CodeBlocks offers an example program in C, that uses OpenGL. It draws a single multicoloured rotating triangle. I have been building on this example. I am a novice in C and in OpenGL. I believe that I am using an old style of OpenGL coding (possibly called "Immediate Mode ?") and I am trying to keep things as simple as possible. For example, I am not, to my knowledge, using VBOs, nor VAOs, nor GLSL. I am also not, as far as I know, using any helper libraries (if that's a right way to say it), such as GLEW, GLFW, GLut, etc.

I notice that the sides of the triangles are more jagged than they need to be, given the resolution of my laptop screen. Even if no multisampling were used (and I am not yet trying to use it), much smaller "jaggies" could be achieved, if OpenGL's raster array really corresponded to the physical pixel array. I took a "print screen" and opened it in MS Paint, saving it as a .bmp. When I zoomed in, it seemed that multisampling had been used, but to smooth the edges of the large jaggies ! If you see what I mean.

EDIT: Here is a picture: Example

This shows that the text on the left (which is not from my OpenGL window) is rendered at a higher resolution than my triangley object on the right (which is in my OpenGL window).

My question is, how can I use the maximum resolution of the screen ?

Here are some excerpts from the code:

#include <windows.h>
#include <gl/gl.h>
#include <stdio.h>

int WINAPI WinMain(HINSTANCE hInstance,
                   HINSTANCE hPrevInstance,
                   LPSTR lpCmdLine,
                   int nCmdShow)
    WNDCLASSEX wcex;
    HWND hwnd;
    HDC hDC;
    HGLRC hRC;
    MSG msg;
    BOOL bQuit = FALSE;

    const int width = 768;
    const int height = 768;

    /* register window class */
    wcex.cbSize = sizeof(WNDCLASSEX);
    wcex.style = CS_OWNDC;
    wcex.lpfnWndProc = WindowProc;
    wcex.cbClsExtra = 0;
    wcex.cbWndExtra = 0;
    wcex.hInstance = hInstance;
    wcex.hIcon = LoadIcon(NULL, IDI_APPLICATION);
    wcex.hCursor = LoadCursor(NULL, IDC_ARROW);
    wcex.hbrBackground = (HBRUSH)GetStockObject(BLACK_BRUSH);
    wcex.lpszMenuName = NULL;
    wcex.lpszClassName = "GLSample";
    wcex.hIconSm = LoadIcon(NULL, IDI_APPLICATION);;

    if (!RegisterClassEx(&wcex))
        return 0;

    /* create main window */
    hwnd = CreateWindowEx(0,
                          "OpenGL Sample",

    ShowWindow(hwnd, nCmdShow);

    /* enable OpenGL for the window */
    EnableOpenGL(hwnd, &hDC, &hRC);

and the EnableOpenGL function:

void EnableOpenGL(HWND hwnd, HDC* hDC, HGLRC* hRC)

    int iFormat;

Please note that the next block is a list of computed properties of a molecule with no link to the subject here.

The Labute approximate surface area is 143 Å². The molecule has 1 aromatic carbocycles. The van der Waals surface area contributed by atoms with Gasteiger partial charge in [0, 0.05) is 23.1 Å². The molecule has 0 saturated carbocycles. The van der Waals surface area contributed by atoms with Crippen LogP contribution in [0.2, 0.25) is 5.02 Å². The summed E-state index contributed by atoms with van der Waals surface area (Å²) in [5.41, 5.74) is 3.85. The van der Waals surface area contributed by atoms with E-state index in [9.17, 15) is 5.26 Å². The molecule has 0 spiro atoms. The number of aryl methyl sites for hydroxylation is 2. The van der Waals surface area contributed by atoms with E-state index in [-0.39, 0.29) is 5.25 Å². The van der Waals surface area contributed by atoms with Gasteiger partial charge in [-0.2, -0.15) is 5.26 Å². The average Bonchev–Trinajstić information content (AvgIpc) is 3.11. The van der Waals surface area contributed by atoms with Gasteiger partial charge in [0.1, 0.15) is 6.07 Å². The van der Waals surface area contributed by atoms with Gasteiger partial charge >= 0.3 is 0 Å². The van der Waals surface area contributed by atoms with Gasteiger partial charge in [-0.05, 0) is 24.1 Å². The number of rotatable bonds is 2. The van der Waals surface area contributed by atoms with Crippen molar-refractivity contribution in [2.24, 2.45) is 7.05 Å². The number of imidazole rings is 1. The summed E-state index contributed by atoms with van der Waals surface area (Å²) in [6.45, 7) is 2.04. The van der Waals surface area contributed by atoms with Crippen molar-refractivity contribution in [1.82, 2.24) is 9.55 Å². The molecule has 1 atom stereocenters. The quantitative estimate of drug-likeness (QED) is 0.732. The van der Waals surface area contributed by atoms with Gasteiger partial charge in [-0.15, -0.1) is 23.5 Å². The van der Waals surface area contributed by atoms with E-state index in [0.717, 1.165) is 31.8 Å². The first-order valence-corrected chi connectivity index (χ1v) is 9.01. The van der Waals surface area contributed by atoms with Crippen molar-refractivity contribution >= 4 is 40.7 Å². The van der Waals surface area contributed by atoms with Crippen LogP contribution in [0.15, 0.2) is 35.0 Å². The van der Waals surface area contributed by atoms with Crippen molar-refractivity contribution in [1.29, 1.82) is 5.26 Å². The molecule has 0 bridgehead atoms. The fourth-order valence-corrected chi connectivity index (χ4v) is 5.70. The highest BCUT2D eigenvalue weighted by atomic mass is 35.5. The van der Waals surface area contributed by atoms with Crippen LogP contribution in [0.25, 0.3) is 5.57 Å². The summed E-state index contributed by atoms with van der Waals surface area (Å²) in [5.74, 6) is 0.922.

/* get the device context (DC) */
    *hDC = GetDC(hwnd);

    /* set the pixel format for the DC */
    ZeroMemory(&pfd, sizeof(pfd));

    pfd.nSize = sizeof(pfd);
    pfd.nVersion = 1;
    pfd.dwFlags = PFD_DRAW_TO_WINDOW |
    pfd.iPixelType = PFD_TYPE_RGBA;
    pfd.cColorBits = 24;
    pfd.cDepthBits = 16;
    pfd.iLayerType = PFD_MAIN_PLANE;

    iFormat = ChoosePixelFormat(*hDC, &pfd);

    SetPixelFormat(*hDC, iFormat, &pfd);

    /* create and enable the render context (RC) */
    *hRC = wglCreateContext(*hDC);

    wglMakeCurrent(*hDC, *hRC);

1 Answer 1


You might need to use a setting to tell Windows that your program is DPI-aware, meaning that it can adjust to very high-resolution screens like many current-gen laptops have.

Lots of older programs have trouble with such high resolutions, so without the DPI awareness flag, Windows will tell the program the resolution is lower, and then upscale the whole window. That looks like it might be what's happening to your OpenGL app.

The simplest way to do this is to add a call to SetProcessDPIAware() during your program's startup, before creating the window. You might also want to increase the hard-coded width and height values.

The other way to do it is by adding an XML "manifest" file that gets linked into your app's .exe file, but it might be hard to get that working in Code::Blocks if it doesn't have it built in.

For more information: Setting the default DPI awareness for a process

  • $\begingroup$ Wow ! Thank you very much ! That fixed it. I found the MS docs recommended using the manifest version as the in-program version can cause "unexpected behavior". Much as I don't want to potato my computer, I am also reluctant to face the learning curve of the "manifest". I also found that CodeBlocks objected to my use of the command SetProcessDPIAware(), warning that it was an implicit declaration of a function. I looked up various hacks for this, but none worked, so I will live with it. Interestingly it worked even before I included the winuser.h header file where the docs say it comes from. $\endgroup$
    – Simon
    Commented Dec 12, 2021 at 0:05
  • 1
    $\begingroup$ Glad it worked! Yeah, Microsoft recommends using the manifest, but I'm not very clear on why, or what "unexpected behavior" might mean. Bur if it works, don't fix it, I guess! $\endgroup$ Commented Dec 12, 2021 at 0:14
  • 1
    $\begingroup$ My favourite maxim !! Especially since I am doing this for hobby / educational purposes, not with a view to creating a deployable app. I think I might now be enjoying a slightly lower frame rate with all my new pixels, so I am coding a frame rate counter to test that. The dpi on this screen turns out to be so high as to make me suppose that for many purposes, there would be no point in using multisampling. $\endgroup$
    – Simon
    Commented Dec 12, 2021 at 0:19
  • $\begingroup$ Update: If my frame rate counter can be trusted, then the higher DPI made no difference. I got about 60 fps consistently even while wildly rotating the scene, with or without the high DPI. Bearing in mind that my scene only has 16 (biggish) triangles ! $\endgroup$
    – Simon
    Commented Dec 12, 2021 at 1:48

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